It is also pretty predictable, considering we overlook bad parenting all the time in terms of things like how kids act in school, their lacking discipline when it comes to going to bed or staying out late, the fact that parents allow their kids to watch age rated films or play GTA, or tell us that they’re “transgender”, whatever that is… what this all speaks to is a wider problem in society with the notion of limiting or disciplining kids to alter and change their behaviour (as we should be doing much more so that we do).

It speaks to this liberal idea that people should be free to do whatever they want to do, then when they do that so much it destroys their capacity to think, calling it a mental illness and giving them a get out of jail free sympathy card to play for the rest of their lives. How is it we have got to a point where spending eighteen hours a day playing Fortnite isn’t anyone’s fault? How have we got to a point where we see a kid doing that and think “aww, look at poor little mentally ill jimmy” and not “what the hell are that poor bastard’s parents doing letting him play games for a straight eighteen hours a day?!?!”. The hierarchy of concern is all so wrong.

Furthermore, how have we found ourselves at a junction in society where playing online with your mates for too long is a mental illness but apparently, pretending you are a woman and cutting your own dick off isn’t. The fact that we have found ourselves in a society that is demanding we accept ‘gender fluidity’, in all it’s clearly mentally ill glory, and accept the idea that someone can magically change biology because of their insecurities, and yet at the same time condemn and cradle people who like to spend their time in a virtual world away from all that lunacy talking to people they get along with and enjoy the company of is so laughably wrong it’s almost right.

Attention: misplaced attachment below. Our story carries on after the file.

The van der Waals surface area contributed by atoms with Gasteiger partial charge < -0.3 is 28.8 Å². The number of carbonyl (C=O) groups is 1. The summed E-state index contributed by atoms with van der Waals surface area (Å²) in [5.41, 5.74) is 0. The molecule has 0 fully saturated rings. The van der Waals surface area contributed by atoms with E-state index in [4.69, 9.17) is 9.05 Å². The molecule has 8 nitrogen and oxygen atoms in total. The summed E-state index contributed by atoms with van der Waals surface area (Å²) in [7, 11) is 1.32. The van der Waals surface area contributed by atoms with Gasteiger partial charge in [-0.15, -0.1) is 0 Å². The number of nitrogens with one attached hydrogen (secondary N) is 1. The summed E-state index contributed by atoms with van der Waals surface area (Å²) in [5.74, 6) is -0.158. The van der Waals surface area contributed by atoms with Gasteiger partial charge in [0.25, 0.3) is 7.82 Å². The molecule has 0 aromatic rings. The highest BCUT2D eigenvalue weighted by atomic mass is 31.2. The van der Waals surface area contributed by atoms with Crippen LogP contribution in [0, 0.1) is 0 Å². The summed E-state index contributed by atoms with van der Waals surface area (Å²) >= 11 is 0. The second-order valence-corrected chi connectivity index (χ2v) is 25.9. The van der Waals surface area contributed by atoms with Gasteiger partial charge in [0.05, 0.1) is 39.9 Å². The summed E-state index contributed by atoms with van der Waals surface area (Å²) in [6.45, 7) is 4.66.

Addiction might be a mental illness, but attaching that moniker to “gaming” is a misunderstanding of gaming culture, and I think the parameters of addiction are being blurred to ignore personal choice. They are also being used to account for what actually amounts to lacking discipline and authority. Yes, if people seek help then give it to them, but don’t patronise us. Don’t make concessions for peoples’ weakness and increasing inability to control and discipline their children.

If you turn up to a doctor’s saying your child is addicted to gaming, you have failed in your duties as a parent; the child’s temperament and access to gaming is entirely the responsibility of the parent. Similarly, if a grown ass man wants to spend his life on video games, leave him to it. It isn’t anyone’s place to tell him that’s wrong, or a problem, but his own. Should he seek help when he recognises a problem, so be it, but please don’t attach the same stigma to gaming as we do to drugs or alcohol, they’re not just different leagues, they’re different sports entirely.